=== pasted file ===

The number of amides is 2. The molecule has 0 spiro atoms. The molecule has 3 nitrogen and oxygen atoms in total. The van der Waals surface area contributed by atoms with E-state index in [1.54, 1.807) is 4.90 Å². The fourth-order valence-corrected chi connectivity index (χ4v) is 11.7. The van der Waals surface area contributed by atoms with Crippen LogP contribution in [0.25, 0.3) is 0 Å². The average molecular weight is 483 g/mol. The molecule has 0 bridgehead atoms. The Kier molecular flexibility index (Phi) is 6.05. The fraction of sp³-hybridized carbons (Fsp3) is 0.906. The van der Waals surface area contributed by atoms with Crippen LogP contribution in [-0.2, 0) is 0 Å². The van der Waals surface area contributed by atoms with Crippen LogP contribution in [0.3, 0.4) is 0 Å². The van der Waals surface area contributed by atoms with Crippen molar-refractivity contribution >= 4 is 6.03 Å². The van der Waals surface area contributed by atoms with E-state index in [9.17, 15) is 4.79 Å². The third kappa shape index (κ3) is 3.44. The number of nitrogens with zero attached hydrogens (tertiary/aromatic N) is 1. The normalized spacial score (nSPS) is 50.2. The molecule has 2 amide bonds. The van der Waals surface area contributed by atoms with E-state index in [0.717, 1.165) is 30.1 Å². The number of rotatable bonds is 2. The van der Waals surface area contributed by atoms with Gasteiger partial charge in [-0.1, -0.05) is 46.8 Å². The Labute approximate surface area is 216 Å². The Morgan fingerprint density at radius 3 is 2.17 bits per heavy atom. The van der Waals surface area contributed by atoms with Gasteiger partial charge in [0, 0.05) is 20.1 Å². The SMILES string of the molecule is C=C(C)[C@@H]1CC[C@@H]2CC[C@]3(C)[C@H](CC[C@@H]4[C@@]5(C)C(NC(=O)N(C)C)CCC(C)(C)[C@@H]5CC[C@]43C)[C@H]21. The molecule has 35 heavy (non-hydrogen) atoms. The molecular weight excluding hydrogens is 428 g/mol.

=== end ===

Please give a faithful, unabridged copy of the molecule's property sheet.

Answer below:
The number of amides is 2. The molecule has 0 spiro atoms. The molecule has 3 nitrogen and oxygen atoms in total. The van der Waals surface area contributed by atoms with E-state index in [1.54, 1.807) is 4.90 Å². The fourth-order valence-corrected chi connectivity index (χ4v) is 11.7. The van der Waals surface area contributed by atoms with Crippen LogP contribution in [0.25, 0.3) is 0 Å². The average molecular weight is 483 g/mol. The molecule has 0 bridgehead atoms. The Kier molecular flexibility index (Phi) is 6.05. The fraction of sp³-hybridized carbons (Fsp3) is 0.906. The van der Waals surface area contributed by atoms with Crippen LogP contribution in [-0.2, 0) is 0 Å². The van der Waals surface area contributed by atoms with Crippen LogP contribution in [0.3, 0.4) is 0 Å². The van der Waals surface area contributed by atoms with Crippen molar-refractivity contribution >= 4 is 6.03 Å². The van der Waals surface area contributed by atoms with E-state index in [9.17, 15) is 4.79 Å². The third kappa shape index (κ3) is 3.44. The number of nitrogens with zero attached hydrogens (tertiary/aromatic N) is 1. The normalized spacial score (nSPS) is 50.2. The molecule has 2 amide bonds. The van der Waals surface area contributed by atoms with E-state index in [0.717, 1.165) is 30.1 Å². The number of rotatable bonds is 2. The van der Waals surface area contributed by atoms with Gasteiger partial charge in [-0.1, -0.05) is 46.8 Å². The Labute approximate surface area is 216 Å². The Morgan fingerprint density at radius 3 is 2.17 bits per heavy atom. The van der Waals surface area contributed by atoms with Gasteiger partial charge in [0, 0.05) is 20.1 Å². The SMILES string of the molecule is C=C(C)[C@@H]1CC[C@@H]2CC[C@]3(C)[C@H](CC[C@@H]4[C@@]5(C)C(NC(=O)N(C)C)CCC(C)(C)[C@@H]5CC[C@]43C)[C@H]21. The molecule has 35 heavy (non-hydrogen) atoms. The molecular weight excluding hydrogens is 428 g/mol.